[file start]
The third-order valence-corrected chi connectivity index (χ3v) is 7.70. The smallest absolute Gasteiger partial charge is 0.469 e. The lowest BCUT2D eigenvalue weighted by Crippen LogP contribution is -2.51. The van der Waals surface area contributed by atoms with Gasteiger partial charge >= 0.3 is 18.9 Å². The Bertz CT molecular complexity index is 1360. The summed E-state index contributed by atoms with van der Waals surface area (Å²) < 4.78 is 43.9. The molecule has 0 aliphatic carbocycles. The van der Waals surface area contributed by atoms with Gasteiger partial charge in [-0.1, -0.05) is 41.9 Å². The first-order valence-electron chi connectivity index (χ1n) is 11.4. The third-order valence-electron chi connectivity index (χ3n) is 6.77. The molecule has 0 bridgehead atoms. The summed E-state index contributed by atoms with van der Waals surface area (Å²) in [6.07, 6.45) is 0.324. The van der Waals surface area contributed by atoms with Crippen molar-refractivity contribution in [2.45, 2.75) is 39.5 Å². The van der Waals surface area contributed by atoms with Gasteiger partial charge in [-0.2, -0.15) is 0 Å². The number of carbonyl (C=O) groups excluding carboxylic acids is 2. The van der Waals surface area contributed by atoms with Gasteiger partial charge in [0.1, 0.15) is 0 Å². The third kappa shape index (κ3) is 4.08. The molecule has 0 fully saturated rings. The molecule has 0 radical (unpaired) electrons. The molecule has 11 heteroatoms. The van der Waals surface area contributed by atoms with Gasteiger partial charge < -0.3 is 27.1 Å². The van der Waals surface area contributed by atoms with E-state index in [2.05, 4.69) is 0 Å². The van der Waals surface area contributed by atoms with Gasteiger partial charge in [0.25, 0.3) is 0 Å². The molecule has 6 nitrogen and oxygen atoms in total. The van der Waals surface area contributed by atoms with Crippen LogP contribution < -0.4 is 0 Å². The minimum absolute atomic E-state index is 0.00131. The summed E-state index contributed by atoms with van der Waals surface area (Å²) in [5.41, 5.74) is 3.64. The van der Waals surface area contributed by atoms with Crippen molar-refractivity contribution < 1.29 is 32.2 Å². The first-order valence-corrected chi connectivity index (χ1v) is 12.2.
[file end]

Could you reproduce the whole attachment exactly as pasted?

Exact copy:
The third-order valence-corrected chi connectivity index (χ3v) is 7.70. The smallest absolute Gasteiger partial charge is 0.469 e. The lowest BCUT2D eigenvalue weighted by Crippen LogP contribution is -2.51. The van der Waals surface area contributed by atoms with Gasteiger partial charge >= 0.3 is 18.9 Å². The Bertz CT molecular complexity index is 1360. The summed E-state index contributed by atoms with van der Waals surface area (Å²) < 4.78 is 43.9. The molecule has 0 aliphatic carbocycles. The van der Waals surface area contributed by atoms with Gasteiger partial charge in [-0.1, -0.05) is 41.9 Å². The first-order valence-electron chi connectivity index (χ1n) is 11.4. The third-order valence-electron chi connectivity index (χ3n) is 6.77. The molecule has 0 bridgehead atoms. The summed E-state index contributed by atoms with van der Waals surface area (Å²) in [6.07, 6.45) is 0.324. The van der Waals surface area contributed by atoms with Crippen molar-refractivity contribution in [2.45, 2.75) is 39.5 Å². The van der Waals surface area contributed by atoms with Gasteiger partial charge in [-0.2, -0.15) is 0 Å². The number of carbonyl (C=O) groups excluding carboxylic acids is 2. The van der Waals surface area contributed by atoms with Gasteiger partial charge in [0.1, 0.15) is 0 Å². The third kappa shape index (κ3) is 4.08. The molecule has 0 fully saturated rings. The molecule has 0 radical (unpaired) electrons. The molecule has 11 heteroatoms. The van der Waals surface area contributed by atoms with Gasteiger partial charge < -0.3 is 27.1 Å². The van der Waals surface area contributed by atoms with E-state index in [2.05, 4.69) is 0 Å². The van der Waals surface area contributed by atoms with Gasteiger partial charge in [0.25, 0.3) is 0 Å². The molecule has 6 nitrogen and oxygen atoms in total. The van der Waals surface area contributed by atoms with Crippen LogP contribution < -0.4 is 0 Å². The minimum absolute atomic E-state index is 0.00131. The summed E-state index contributed by atoms with van der Waals surface area (Å²) in [5.41, 5.74) is 3.64. The van der Waals surface area contributed by atoms with Crippen molar-refractivity contribution < 1.29 is 32.2 Å². The first-order valence-corrected chi connectivity index (χ1v) is 12.2.